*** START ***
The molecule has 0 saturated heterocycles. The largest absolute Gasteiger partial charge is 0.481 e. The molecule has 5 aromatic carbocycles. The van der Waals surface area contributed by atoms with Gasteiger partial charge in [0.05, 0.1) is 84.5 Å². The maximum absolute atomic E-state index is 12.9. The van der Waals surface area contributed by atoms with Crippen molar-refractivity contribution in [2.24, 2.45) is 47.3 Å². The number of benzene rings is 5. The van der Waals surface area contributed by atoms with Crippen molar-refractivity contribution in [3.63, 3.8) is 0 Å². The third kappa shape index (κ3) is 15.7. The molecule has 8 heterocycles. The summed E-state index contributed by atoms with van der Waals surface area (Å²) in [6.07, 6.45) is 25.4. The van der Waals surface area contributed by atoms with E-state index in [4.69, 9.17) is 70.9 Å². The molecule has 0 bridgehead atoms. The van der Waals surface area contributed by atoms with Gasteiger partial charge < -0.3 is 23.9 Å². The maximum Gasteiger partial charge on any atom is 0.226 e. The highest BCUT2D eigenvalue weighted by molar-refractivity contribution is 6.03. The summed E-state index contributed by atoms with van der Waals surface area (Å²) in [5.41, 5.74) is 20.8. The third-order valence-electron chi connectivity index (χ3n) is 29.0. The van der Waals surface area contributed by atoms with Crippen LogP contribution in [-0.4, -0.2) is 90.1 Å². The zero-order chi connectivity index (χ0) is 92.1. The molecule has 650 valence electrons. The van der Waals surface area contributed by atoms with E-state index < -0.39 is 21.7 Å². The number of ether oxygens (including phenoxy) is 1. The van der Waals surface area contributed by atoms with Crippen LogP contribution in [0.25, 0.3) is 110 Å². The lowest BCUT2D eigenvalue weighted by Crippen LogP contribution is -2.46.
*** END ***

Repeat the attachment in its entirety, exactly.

The molecule has 0 saturated heterocycles. The largest absolute Gasteiger partial charge is 0.481 e. The molecule has 5 aromatic carbocycles. The van der Waals surface area contributed by atoms with Gasteiger partial charge in [0.05, 0.1) is 84.5 Å². The maximum absolute atomic E-state index is 12.9. The van der Waals surface area contributed by atoms with Crippen molar-refractivity contribution in [2.24, 2.45) is 47.3 Å². The number of benzene rings is 5. The van der Waals surface area contributed by atoms with Crippen molar-refractivity contribution in [3.63, 3.8) is 0 Å². The third kappa shape index (κ3) is 15.7. The molecule has 8 heterocycles. The summed E-state index contributed by atoms with van der Waals surface area (Å²) in [6.07, 6.45) is 25.4. The van der Waals surface area contributed by atoms with E-state index in [4.69, 9.17) is 70.9 Å². The molecule has 0 bridgehead atoms. The van der Waals surface area contributed by atoms with Gasteiger partial charge < -0.3 is 23.9 Å². The maximum Gasteiger partial charge on any atom is 0.226 e. The highest BCUT2D eigenvalue weighted by molar-refractivity contribution is 6.03. The summed E-state index contributed by atoms with van der Waals surface area (Å²) in [5.41, 5.74) is 20.8. The third-order valence-electron chi connectivity index (χ3n) is 29.0. The van der Waals surface area contributed by atoms with Crippen LogP contribution in [-0.4, -0.2) is 90.1 Å². The zero-order chi connectivity index (χ0) is 92.1. The molecule has 650 valence electrons. The van der Waals surface area contributed by atoms with E-state index < -0.39 is 21.7 Å². The number of ether oxygens (including phenoxy) is 1. The van der Waals surface area contributed by atoms with Crippen LogP contribution in [0.25, 0.3) is 110 Å². The lowest BCUT2D eigenvalue weighted by Crippen LogP contribution is -2.46.